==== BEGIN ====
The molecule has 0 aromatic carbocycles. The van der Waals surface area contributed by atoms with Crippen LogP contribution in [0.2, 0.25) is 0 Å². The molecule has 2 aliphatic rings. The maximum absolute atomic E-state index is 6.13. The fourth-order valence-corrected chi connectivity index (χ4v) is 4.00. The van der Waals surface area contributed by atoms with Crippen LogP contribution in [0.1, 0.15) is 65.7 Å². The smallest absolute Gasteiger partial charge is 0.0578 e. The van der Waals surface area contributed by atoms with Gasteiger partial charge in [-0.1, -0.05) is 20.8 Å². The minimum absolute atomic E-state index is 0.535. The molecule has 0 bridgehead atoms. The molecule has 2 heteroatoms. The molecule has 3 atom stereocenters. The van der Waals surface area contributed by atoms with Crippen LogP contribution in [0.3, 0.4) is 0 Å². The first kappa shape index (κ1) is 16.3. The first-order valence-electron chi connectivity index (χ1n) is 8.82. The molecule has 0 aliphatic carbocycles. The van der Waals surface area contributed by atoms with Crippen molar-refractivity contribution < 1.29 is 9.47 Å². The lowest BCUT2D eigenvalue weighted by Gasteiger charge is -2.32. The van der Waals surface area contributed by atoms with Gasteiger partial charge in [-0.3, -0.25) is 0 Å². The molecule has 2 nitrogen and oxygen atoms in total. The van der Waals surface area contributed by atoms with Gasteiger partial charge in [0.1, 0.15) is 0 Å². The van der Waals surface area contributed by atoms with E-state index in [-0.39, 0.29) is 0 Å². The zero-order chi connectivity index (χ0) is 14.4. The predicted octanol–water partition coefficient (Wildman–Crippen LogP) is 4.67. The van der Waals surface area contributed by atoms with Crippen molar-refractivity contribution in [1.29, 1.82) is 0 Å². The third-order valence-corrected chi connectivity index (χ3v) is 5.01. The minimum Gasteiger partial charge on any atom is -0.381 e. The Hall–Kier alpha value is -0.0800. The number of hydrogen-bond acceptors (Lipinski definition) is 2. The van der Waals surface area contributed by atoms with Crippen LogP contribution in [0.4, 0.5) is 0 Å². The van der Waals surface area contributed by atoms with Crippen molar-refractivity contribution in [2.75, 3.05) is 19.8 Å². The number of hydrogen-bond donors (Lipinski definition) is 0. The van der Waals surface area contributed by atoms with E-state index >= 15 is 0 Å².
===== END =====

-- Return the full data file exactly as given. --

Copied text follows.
The molecule has 0 aromatic carbocycles. The van der Waals surface area contributed by atoms with Crippen LogP contribution in [0.2, 0.25) is 0 Å². The molecule has 2 aliphatic rings. The maximum absolute atomic E-state index is 6.13. The fourth-order valence-corrected chi connectivity index (χ4v) is 4.00. The van der Waals surface area contributed by atoms with Crippen LogP contribution in [0.1, 0.15) is 65.7 Å². The smallest absolute Gasteiger partial charge is 0.0578 e. The van der Waals surface area contributed by atoms with Gasteiger partial charge in [-0.1, -0.05) is 20.8 Å². The minimum absolute atomic E-state index is 0.535. The molecule has 0 bridgehead atoms. The molecule has 2 heteroatoms. The molecule has 3 atom stereocenters. The van der Waals surface area contributed by atoms with Crippen LogP contribution in [0.3, 0.4) is 0 Å². The first kappa shape index (κ1) is 16.3. The first-order valence-electron chi connectivity index (χ1n) is 8.82. The molecule has 0 aliphatic carbocycles. The van der Waals surface area contributed by atoms with Crippen molar-refractivity contribution < 1.29 is 9.47 Å². The lowest BCUT2D eigenvalue weighted by Gasteiger charge is -2.32. The van der Waals surface area contributed by atoms with Gasteiger partial charge in [-0.3, -0.25) is 0 Å². The molecule has 2 nitrogen and oxygen atoms in total. The van der Waals surface area contributed by atoms with Gasteiger partial charge in [0.1, 0.15) is 0 Å². The van der Waals surface area contributed by atoms with E-state index in [-0.39, 0.29) is 0 Å². The zero-order chi connectivity index (χ0) is 14.4. The predicted octanol–water partition coefficient (Wildman–Crippen LogP) is 4.67. The van der Waals surface area contributed by atoms with Crippen molar-refractivity contribution in [1.29, 1.82) is 0 Å². The third-order valence-corrected chi connectivity index (χ3v) is 5.01. The minimum Gasteiger partial charge on any atom is -0.381 e. The Hall–Kier alpha value is -0.0800. The number of hydrogen-bond acceptors (Lipinski definition) is 2. The van der Waals surface area contributed by atoms with Crippen LogP contribution in [0.4, 0.5) is 0 Å². The van der Waals surface area contributed by atoms with Crippen molar-refractivity contribution in [2.75, 3.05) is 19.8 Å². The number of hydrogen-bond donors (Lipinski definition) is 0. The van der Waals surface area contributed by atoms with E-state index >= 15 is 0 Å².